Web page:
Is Alabama a No-Fault Car Insurance State?
There are two main types of car insurance systems in the United States: no-fault systems and fault-based systems. There are key differences between them, so it’s important to understand which system your state follows and what options you may have to seek compensation after a car accident. Keep reading to learn more about Alabama’s liability insurance laws and why fault matters when you’re filing a claim.
What Is the Difference Between Fault and No-Fault States?
Roughly a dozen states have adopted no-fault insurance systems, which are designed to help lower car insurance rates by reducing the number of accident-related claims that end up in court. In a no-fault system, each party’s insurance provider is typically expected to pay for accident-related medical costs regardless of who was at fault.
No-fault systems allow accident victims to recover the money they need to pay for minor injuries quickly without having to prove the other driver was at fault. However, no-fault systems also typically prevent victims from suing negligent drivers unless the severity of their injuries meets certain thresholds. This can make it more difficult to obtain fair compensation for car accident injuries.
The majority of states have fault-based auto insurance systems. In a fault-based system, drivers who are responsible for car accidents are considered financially responsible for the damage they cause. Drivers in at-fault states are typically required to carry liability insurance. Liability insurance providers pay for the costs of any injuries or other damage caused by their policyholders.
Compensation from a third-party liability insurance claim against an at-fault driver is only available up to the limits of the at-fault driver’s insurance policy. If an accident victim in a fault-based state cannot obtain fair compensation from a liability insurance claim, they have the right to seek compensation in court by filing a personal injury lawsuit.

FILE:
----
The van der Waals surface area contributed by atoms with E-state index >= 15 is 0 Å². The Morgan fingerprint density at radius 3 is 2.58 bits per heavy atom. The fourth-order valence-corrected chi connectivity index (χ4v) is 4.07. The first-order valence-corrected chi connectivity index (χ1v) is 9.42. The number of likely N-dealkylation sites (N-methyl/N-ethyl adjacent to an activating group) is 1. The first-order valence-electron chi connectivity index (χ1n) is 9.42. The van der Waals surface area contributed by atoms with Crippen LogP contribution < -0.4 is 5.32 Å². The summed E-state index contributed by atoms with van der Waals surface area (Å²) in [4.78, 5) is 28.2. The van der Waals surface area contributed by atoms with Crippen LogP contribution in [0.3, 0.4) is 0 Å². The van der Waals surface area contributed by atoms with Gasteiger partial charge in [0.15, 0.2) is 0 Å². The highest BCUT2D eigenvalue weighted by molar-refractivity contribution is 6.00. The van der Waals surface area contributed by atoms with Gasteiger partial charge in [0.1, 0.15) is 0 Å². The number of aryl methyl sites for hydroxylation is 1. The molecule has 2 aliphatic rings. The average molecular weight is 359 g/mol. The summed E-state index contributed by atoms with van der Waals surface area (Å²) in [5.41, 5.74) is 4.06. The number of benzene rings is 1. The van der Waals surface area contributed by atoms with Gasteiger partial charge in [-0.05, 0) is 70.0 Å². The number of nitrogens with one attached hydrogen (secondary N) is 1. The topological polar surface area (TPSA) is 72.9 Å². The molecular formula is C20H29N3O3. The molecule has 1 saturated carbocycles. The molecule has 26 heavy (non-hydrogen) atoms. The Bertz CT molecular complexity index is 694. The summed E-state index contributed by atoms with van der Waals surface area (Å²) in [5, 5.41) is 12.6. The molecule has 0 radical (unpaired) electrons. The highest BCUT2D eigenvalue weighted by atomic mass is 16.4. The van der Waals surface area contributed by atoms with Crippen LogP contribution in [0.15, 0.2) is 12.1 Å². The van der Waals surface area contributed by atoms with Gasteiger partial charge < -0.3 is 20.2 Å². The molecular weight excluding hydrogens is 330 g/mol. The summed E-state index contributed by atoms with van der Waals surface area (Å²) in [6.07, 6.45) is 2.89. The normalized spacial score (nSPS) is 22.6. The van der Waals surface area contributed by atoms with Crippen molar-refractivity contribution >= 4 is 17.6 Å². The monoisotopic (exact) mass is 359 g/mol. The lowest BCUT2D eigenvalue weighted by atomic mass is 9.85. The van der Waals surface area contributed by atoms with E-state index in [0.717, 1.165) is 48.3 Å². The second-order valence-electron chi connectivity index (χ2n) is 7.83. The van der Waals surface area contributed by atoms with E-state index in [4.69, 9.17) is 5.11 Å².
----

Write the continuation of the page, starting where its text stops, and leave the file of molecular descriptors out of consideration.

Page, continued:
Is Alabama a No-Fault State?
No. Alabama is a fault-based state. This means you have the right to demand compensation in a third-party insurance claim if you are injured in a car accident caused by an at-fault driver. Depending on the circumstances, you may be entitled to reimbursement for your accident-related medical bills, vehicle repair expenses, lost wages, and pain and suffering.
What Is the Minimum Amount of Alabama Auto Insurance I Have to Carry?
All registered motorists are required to maintain mandatory minimum liability insurance coverage on their vehicles equal to:
- $25,000 for death or bodily injury to one person
- $50,000 for death or bodily injury to more than one person
- $25,000 or damage or destruction of property
This insurance covers damages stemming from accidents caused by their negligence.
What Happens If You Share Fault in a Car Accident?
If the other driver alleges you were partially at fault in a car accident, Alabama’s negligence laws could make it difficult to obtain fair compensation for your losses.
Alabama has a “pure contributory negligence” doctrine in place, which prevents you from recovering any money for your losses if you contributed to the accident in any way. If the other driver or their insurance company can show that you were even one percent responsible for an Alabama car accident, you could be legally barred from financial recovery and forced to pay out-of-pocket for your own losses.
This is why it’s so important to work with a knowledgeable car accident attorney who can protect your rights and demonstrate the other driver’s liability.
Call Our Attorneys for Help Getting the Compensation You Deserve
When you need a car accident lawyer in Alabama, look no further than Stokes Stemle, LLC. Our experienced attorneys can help you navigate Alabama’s insurance system and demand the compensation you deserve after an Alabama car crash. Get in touch with us to learn more in a free initial consultation.